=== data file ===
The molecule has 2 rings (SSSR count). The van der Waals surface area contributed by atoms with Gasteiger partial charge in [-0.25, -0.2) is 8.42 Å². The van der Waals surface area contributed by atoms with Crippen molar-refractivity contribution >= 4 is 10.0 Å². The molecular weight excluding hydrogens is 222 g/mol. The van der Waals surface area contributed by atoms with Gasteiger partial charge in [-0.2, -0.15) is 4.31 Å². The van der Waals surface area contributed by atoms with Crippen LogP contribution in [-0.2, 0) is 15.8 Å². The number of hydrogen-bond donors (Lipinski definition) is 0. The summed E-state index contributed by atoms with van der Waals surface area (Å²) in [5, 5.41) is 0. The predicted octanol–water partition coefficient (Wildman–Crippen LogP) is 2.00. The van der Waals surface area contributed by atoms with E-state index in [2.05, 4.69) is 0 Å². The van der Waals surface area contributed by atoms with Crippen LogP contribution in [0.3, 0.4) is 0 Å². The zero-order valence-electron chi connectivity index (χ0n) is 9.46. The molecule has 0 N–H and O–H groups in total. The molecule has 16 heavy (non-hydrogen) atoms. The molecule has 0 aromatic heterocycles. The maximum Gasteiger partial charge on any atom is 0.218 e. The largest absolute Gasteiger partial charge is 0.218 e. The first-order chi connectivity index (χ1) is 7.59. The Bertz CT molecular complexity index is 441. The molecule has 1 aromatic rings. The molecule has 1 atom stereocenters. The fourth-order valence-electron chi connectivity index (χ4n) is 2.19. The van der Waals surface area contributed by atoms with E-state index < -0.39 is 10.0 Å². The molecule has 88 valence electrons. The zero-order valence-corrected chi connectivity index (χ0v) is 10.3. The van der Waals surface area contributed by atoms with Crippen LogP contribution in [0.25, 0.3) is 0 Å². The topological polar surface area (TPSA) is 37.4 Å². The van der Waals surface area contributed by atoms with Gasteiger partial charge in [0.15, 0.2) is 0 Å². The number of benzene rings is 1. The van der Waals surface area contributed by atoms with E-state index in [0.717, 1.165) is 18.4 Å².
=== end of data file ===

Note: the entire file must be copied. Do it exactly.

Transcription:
The molecule has 2 rings (SSSR count). The van der Waals surface area contributed by atoms with Gasteiger partial charge in [-0.25, -0.2) is 8.42 Å². The van der Waals surface area contributed by atoms with Crippen molar-refractivity contribution >= 4 is 10.0 Å². The molecular weight excluding hydrogens is 222 g/mol. The van der Waals surface area contributed by atoms with Gasteiger partial charge in [-0.2, -0.15) is 4.31 Å². The van der Waals surface area contributed by atoms with Crippen LogP contribution in [-0.2, 0) is 15.8 Å². The number of hydrogen-bond donors (Lipinski definition) is 0. The summed E-state index contributed by atoms with van der Waals surface area (Å²) in [5, 5.41) is 0. The predicted octanol–water partition coefficient (Wildman–Crippen LogP) is 2.00. The van der Waals surface area contributed by atoms with E-state index in [2.05, 4.69) is 0 Å². The van der Waals surface area contributed by atoms with Crippen LogP contribution in [0.3, 0.4) is 0 Å². The zero-order valence-electron chi connectivity index (χ0n) is 9.46. The molecule has 0 N–H and O–H groups in total. The molecule has 16 heavy (non-hydrogen) atoms. The molecule has 0 aromatic heterocycles. The maximum Gasteiger partial charge on any atom is 0.218 e. The largest absolute Gasteiger partial charge is 0.218 e. The first-order chi connectivity index (χ1) is 7.59. The Bertz CT molecular complexity index is 441. The molecule has 1 aromatic rings. The molecule has 1 atom stereocenters. The fourth-order valence-electron chi connectivity index (χ4n) is 2.19. The van der Waals surface area contributed by atoms with E-state index < -0.39 is 10.0 Å². The molecule has 88 valence electrons. The zero-order valence-corrected chi connectivity index (χ0v) is 10.3. The van der Waals surface area contributed by atoms with Crippen LogP contribution in [0.25, 0.3) is 0 Å². The topological polar surface area (TPSA) is 37.4 Å². The van der Waals surface area contributed by atoms with Gasteiger partial charge in [0.15, 0.2) is 0 Å². The number of benzene rings is 1. The van der Waals surface area contributed by atoms with E-state index in [0.717, 1.165) is 18.4 Å².